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Title:The politics of women's empowerment in post-war Sierra Leone: contradictions, successes, and challenges
Editor:Lumumba-Kasongo, TukumbiISNI
Periodical:African and Asian Studies (ISSN 1569-2094)
City of publisher:Leiden
Geographic term:Sierra Leone
women rulers
women parliamentarians
External link:https://brill.com/view/journals/aas/14/1-2/aas.14.issue-1-2.xml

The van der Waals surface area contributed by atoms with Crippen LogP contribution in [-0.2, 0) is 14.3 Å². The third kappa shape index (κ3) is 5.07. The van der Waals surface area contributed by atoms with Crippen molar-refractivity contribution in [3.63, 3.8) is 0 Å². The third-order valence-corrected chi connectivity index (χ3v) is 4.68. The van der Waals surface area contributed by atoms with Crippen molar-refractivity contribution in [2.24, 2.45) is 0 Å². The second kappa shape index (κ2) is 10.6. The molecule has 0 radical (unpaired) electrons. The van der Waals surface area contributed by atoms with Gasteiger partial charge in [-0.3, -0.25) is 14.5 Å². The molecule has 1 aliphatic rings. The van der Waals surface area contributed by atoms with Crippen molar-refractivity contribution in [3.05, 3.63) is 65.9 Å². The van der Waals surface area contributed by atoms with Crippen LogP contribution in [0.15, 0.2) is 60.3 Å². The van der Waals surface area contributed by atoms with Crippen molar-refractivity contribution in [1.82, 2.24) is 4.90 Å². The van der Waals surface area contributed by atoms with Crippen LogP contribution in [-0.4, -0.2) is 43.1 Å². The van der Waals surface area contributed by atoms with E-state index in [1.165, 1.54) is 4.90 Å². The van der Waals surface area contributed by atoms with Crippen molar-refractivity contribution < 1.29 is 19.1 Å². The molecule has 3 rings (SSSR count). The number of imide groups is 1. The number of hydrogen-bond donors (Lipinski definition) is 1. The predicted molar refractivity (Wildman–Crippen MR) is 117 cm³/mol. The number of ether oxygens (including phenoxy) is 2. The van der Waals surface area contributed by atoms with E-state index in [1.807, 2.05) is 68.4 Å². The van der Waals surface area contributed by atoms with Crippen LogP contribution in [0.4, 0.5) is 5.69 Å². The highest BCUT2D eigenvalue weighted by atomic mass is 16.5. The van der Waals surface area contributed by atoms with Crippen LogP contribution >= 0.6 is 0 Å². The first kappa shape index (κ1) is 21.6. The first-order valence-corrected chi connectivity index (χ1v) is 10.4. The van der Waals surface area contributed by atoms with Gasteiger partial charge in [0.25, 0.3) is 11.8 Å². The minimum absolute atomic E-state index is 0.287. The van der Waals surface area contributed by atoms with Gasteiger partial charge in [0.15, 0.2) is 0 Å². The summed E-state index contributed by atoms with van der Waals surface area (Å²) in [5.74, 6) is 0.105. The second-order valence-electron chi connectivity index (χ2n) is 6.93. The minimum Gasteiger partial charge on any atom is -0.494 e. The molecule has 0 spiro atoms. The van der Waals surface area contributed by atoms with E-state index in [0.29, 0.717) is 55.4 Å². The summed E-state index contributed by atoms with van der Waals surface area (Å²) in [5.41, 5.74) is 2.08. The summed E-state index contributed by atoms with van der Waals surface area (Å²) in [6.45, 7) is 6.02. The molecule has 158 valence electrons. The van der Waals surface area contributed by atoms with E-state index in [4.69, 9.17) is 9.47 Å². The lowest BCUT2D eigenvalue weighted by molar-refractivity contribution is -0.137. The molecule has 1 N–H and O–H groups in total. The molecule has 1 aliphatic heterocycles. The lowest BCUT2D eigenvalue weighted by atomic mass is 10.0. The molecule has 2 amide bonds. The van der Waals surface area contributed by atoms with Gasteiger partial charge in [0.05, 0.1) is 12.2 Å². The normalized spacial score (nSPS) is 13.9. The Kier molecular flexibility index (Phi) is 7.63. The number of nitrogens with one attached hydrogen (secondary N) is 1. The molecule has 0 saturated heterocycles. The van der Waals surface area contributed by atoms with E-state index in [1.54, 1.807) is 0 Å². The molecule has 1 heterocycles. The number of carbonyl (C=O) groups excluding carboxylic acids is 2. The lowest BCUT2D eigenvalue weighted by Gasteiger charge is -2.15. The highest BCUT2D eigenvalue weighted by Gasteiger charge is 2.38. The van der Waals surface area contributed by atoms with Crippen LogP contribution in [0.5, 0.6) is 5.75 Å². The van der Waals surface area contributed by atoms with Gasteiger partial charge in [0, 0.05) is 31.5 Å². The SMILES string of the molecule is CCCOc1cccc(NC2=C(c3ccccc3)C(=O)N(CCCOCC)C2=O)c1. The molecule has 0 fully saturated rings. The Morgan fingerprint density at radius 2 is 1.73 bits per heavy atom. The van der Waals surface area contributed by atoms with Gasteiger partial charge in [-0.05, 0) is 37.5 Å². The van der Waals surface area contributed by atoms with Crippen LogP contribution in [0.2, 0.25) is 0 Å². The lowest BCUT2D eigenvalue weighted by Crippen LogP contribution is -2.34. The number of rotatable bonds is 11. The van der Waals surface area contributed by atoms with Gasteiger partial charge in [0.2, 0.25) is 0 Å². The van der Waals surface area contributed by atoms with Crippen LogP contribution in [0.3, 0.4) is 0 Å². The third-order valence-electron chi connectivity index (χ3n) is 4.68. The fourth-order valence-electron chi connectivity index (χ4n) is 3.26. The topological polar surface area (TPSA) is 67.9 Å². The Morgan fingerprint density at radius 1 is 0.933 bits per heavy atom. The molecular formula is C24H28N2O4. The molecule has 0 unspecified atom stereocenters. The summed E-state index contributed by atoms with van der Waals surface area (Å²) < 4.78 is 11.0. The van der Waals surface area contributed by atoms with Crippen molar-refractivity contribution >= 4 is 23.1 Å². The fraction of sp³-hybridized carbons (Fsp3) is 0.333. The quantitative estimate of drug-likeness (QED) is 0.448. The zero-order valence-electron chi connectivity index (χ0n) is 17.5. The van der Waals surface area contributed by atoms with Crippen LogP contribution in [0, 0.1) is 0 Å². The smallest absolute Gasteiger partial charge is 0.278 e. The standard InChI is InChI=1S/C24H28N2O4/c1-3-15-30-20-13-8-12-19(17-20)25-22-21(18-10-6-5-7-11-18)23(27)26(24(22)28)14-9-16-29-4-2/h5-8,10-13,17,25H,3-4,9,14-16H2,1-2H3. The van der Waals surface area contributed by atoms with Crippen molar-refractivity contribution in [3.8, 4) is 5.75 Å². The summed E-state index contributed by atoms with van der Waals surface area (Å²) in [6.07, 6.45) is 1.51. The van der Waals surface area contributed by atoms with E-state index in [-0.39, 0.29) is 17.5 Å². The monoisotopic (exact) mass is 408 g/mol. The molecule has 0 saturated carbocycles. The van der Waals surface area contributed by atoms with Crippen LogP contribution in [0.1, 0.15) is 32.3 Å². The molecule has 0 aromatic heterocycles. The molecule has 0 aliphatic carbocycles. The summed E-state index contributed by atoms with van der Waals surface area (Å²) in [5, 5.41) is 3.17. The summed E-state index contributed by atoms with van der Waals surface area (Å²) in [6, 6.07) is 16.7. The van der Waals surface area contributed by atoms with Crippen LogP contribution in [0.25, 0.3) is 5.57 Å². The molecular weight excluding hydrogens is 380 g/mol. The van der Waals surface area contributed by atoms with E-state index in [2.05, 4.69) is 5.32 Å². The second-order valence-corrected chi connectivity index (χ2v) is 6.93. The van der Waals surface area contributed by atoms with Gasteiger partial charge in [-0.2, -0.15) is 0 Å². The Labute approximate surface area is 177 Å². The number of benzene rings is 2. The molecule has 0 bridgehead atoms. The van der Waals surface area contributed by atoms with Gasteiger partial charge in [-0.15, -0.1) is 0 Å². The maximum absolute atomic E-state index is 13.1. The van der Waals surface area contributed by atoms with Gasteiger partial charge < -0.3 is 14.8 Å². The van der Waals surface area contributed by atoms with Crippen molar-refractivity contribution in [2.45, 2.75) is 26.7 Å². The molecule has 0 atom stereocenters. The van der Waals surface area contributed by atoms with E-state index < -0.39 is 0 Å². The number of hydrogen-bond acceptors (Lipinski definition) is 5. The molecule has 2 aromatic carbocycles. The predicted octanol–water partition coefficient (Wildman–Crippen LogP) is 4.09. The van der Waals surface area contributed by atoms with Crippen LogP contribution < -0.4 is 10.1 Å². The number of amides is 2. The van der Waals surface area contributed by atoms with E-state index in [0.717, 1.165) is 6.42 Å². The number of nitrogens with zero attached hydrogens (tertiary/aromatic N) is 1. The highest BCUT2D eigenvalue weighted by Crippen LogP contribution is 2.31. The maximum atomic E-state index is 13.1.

Abstract:The contributors of this special issue explore the multi-faceted question of women's empowerment in post-war Sierra Leone. Like other post-war countries, analyses of women's suffering point to women's social and economic marginalization as one of the root causes for the adverse ways in which women were affected by the conflict. Twelve years following civil conflict that raged between 1991 and 2002, the country has recorded numerous developments including three largely peaceful competitive elections and the successful conclusion of the Truth and Reconciliation Commission and the Special Court. There have also been some positive advances in terms of gender and development, which include adoption of the three Gender Acts (Domestic Violence Act, Registration of Customary Marriage and Divorce, and Devolution of Estate Act) in 2007, to protect the human rights of women; the Local Government Act of 2004, to ensure a minimum of 50 percent representation of women in Ward Committees; and the implementation of a national action plan to integrate UN Security Council Resolution 1325 domestically (SILNAP). In addition, there has been some limited representation at both local and national levels, and a few cabinet appointments. However, unlike other post-war African countries, Sierra Leone has been unable to pass a bill establishing a thirty percent threshold for women's representation, despite concerted efforts in this direction. Contributions: Women chiefs and post war reconstruction in Sierra Leone (Lynda R. Day); Locating the informal in the formal? Traditional birth attendants and the free health care initiative in post war Sierra Leone (Fredanna M. McGough); Whose seat will become reserved? The 30% quota campaign in Sierra Leone (Aisha Fofana Ibrahim); Going beyond numbers reframing substantive representation of women parliamentarians in Post-War Sierra Leone (Fredline A. O. M'Cormack-Hale); UNHCR's gender policy for refugees and returnees in Sierra Leone: enhancing well-being or promoting political agency? (Claudena Skran). [ASC Leiden abstract]